All of this should make it fairly obvious that something's up with Ventura. Whether it be an injury, a dip in confidence, or anything, he's not the same pitcher he was last year. Let's keep digging to see if we can find a root cause to know more definitively whether these issues figure to persist.
The first thing we'd look for in trying to see what's wrong with a starting pitcher would be his velocity, and we already start to see a potential root cause for Ventura's struggles.
Ventura's velocity is down -- sometimes significantly -- on all of his pitches, according to PITCHf/x data. Again, let's put this year's marks side-by-side with those from last year to show just how drastic the fall-off is.
A dip in velocity on a curveball or changeup could indicate a change in the way Ventura is throwing the pitch, but the velocity is also down on each of his fastballs. That will help explain the decrease in strikeouts, and it may also explain why batters are swinging at fewer of Ventura's pitches outside the zone.
In 2015, batters chased 29.3% of the pitches Ventura tossed that were outside the strike zone, just a bit below the league-wide mark for starters of 30.5%. This year, though, it's all the way down to 21.8%, the third-lowest mark in the league among the starters with at least 30 innings. Guys simply aren't swinging as often, and that has led to fewer strikeouts and more walks. As we saw above, even when they do swing, they're making more contact. Basically, everything about Ventura is a giant red flag. To say that it's time to start worrying would be a gross understatement.
Potentially the most disturbing aspect with Ventura is that things are progressing in the wrong direction. In Wednesday's start against the New York Yankees, Ventura had his worst swinging-strike rate and contact rate of the entire season, and the Yankees' chase rate was all the way down to 16.7%. Sure, he got a quality start and a win, but three walks to one strikeout is anything but quality.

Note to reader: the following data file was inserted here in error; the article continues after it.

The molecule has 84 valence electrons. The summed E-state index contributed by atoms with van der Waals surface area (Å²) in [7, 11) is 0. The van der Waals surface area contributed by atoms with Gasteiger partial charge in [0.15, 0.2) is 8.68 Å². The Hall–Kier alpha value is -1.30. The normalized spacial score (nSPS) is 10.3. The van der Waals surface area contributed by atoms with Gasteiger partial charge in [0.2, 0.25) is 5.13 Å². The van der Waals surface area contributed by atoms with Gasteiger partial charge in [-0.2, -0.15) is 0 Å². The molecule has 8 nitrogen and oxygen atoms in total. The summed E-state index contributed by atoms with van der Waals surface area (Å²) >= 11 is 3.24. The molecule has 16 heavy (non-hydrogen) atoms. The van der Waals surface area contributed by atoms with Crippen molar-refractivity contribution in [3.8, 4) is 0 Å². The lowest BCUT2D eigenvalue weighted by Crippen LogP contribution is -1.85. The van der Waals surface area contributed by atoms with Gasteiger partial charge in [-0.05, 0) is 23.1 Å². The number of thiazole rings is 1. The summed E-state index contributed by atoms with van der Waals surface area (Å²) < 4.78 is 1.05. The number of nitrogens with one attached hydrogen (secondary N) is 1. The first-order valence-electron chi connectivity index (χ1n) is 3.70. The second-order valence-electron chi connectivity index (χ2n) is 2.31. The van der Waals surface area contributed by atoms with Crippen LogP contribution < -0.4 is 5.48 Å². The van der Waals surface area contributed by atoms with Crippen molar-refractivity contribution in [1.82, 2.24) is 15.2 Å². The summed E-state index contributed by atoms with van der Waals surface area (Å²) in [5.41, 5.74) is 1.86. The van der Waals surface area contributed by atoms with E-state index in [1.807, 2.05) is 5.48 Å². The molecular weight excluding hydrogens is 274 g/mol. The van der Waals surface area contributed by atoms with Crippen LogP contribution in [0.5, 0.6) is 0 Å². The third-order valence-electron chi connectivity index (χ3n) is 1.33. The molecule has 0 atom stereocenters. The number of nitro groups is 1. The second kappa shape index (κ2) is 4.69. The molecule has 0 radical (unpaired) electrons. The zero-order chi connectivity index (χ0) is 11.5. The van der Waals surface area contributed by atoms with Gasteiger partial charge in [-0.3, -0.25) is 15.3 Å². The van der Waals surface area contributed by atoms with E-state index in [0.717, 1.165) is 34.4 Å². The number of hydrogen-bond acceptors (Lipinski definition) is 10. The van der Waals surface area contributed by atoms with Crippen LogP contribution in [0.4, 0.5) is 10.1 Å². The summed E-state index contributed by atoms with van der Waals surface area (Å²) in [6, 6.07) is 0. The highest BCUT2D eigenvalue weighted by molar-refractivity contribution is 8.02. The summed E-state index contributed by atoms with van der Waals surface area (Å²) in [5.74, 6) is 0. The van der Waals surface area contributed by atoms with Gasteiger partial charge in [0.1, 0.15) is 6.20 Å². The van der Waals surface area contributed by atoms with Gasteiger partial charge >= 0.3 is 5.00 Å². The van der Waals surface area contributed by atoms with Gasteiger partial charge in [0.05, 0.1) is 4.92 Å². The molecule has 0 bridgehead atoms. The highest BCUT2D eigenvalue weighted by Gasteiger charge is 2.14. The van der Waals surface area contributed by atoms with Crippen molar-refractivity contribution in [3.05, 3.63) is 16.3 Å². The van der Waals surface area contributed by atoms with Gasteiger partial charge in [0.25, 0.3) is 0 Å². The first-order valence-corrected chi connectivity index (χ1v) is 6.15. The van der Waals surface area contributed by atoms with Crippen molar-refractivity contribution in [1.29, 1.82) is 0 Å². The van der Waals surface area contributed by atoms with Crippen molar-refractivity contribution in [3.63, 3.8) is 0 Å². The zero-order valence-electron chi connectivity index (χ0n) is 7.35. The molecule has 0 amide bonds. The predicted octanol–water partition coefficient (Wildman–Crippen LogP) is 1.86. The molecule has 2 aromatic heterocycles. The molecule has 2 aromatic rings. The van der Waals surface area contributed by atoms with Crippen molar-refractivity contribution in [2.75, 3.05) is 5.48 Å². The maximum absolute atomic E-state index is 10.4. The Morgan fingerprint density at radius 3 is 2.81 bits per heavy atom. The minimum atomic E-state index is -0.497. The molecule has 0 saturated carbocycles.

If Yordano Ventura were a puppy in training, you'd be signing him up for obedience classes, calling in specialists, and requesting an exorcision to extract the demons. Anything. Not even that may be able to cure what's ailing him right now.
Ventura meets every red flag that you look for in a pitcher. His velocity is down, his plate-discipline numbers have dropped dramatically, and he's passing out walks like nobody's business. His ERA may not reflect it yet, but he is essentially a broken commodity in his current state.
It's hard to tell what the Royals' best course of action would be, but they need to do something before the situation gets any worse. Whether that means allowing Ventura to work on his craft in the minors or giving him a few weeks to rest up, the status quo isn't working, and it's only a matter of time until his traditional stats start to reflect that.
The only people who know what the next step is in trying to right this situation would be the Royals and Ventura himself. But until they take those steps, make adjustments, and try to get Ventura back to what he was doing last year, he'll essentially be a statistical landmine, waiting for his performance to match what his peripheral stats are saying he truly is.